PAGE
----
in brief: primary school bans girls from wearing shorts, makes dresses mandatory
A New South Wales primary school has come under fire after it banned girls from wearing shorts as part of the school uniform, only allowing them to wear dresses.
Parents of students at Bathurst Primary School were unhappy when the school updated its uniform policy, removing the option of navy shorts and a white polo shirt for girls, making the blue, white and grey check summer tunic mandatory.
The school’s principal, Kate White, told the Western Advocate that some girls had ‘become competitive over brand-name shorts’ and were wearing the shorts ‘inappropriately.’
However, many disagree with this decision. Parents of girls at Bathurst Primary have complained that it is blatant and needless gender stereotyping, forcing girls to wear the dress even if they do not identify with that kind of gender identity. A parent of a girl, recently enrolled at the school, having moved from the US, exclaimed that ‘we’ve moved to Australia and it’s the ’50s still!’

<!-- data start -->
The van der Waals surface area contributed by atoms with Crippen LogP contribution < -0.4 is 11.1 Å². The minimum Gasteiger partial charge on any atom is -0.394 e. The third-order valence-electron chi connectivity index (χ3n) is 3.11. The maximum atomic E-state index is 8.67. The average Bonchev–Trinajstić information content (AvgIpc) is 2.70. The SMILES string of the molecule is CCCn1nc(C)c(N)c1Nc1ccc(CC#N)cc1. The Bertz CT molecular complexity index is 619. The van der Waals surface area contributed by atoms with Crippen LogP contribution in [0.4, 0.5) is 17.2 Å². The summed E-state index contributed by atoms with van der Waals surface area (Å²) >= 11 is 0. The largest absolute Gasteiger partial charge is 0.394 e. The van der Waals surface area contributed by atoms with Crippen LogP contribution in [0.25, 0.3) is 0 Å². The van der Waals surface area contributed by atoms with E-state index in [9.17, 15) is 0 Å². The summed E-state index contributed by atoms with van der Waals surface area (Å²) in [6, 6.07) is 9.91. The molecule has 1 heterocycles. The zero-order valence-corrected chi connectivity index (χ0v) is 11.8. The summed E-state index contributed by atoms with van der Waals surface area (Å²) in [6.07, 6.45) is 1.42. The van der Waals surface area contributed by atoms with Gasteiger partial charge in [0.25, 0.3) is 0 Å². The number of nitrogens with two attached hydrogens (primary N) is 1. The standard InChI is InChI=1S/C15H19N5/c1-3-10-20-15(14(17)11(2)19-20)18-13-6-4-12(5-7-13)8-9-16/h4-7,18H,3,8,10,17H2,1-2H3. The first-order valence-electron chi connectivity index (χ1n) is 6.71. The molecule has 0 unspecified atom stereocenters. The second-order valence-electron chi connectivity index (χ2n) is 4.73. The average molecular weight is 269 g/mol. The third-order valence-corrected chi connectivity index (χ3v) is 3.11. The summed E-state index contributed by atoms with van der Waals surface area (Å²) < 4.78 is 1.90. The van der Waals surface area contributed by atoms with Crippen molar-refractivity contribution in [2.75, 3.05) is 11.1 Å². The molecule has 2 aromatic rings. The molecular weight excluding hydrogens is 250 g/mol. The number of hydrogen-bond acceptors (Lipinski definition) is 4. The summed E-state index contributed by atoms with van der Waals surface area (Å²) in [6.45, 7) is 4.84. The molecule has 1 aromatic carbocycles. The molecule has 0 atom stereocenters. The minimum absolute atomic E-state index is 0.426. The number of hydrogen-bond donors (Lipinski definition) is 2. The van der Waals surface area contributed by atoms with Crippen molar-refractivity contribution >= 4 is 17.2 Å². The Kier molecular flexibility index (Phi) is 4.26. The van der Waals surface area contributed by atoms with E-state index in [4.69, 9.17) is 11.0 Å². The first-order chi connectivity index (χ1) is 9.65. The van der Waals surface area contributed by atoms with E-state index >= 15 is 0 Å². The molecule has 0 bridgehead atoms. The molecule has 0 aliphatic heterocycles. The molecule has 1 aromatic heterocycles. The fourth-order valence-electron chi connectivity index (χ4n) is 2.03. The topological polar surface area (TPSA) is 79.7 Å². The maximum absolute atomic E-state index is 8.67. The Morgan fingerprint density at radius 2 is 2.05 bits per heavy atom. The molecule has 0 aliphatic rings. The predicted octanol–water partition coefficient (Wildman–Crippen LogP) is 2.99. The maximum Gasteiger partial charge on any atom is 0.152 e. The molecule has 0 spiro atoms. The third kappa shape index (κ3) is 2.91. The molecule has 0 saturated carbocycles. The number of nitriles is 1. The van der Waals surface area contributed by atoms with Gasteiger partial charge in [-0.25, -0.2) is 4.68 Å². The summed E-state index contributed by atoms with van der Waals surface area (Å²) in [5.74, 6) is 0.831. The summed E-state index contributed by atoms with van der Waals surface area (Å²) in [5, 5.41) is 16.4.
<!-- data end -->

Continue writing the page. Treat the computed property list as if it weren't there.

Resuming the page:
Bern Morley, for Mamamia, argues that by making dresses mandatory for girls, the school not only reinforces gender binarism, but also inhibits girls’ abilities to engage in active play. While boys may be free to jump, leap and climb, girls may be made to feel self-conscious about doing such activities while wearing a dress. Because knickers. In a culture that places shame/blame around bodies and sexuality disproportionately upon women, stereotypical gender socialisation such as this may reinforce inequitable gender roles in which men are active and women are passive.
While girls have been wearing dresses and skirts for a long time without this impeding too much on what they want to do, and sometimes ‘in the real world’ you just have to wear that damn uniform even if you don’t feel comfortable, this issue raises much debate over how much influence institutions should have on gender performance, particularly for young people.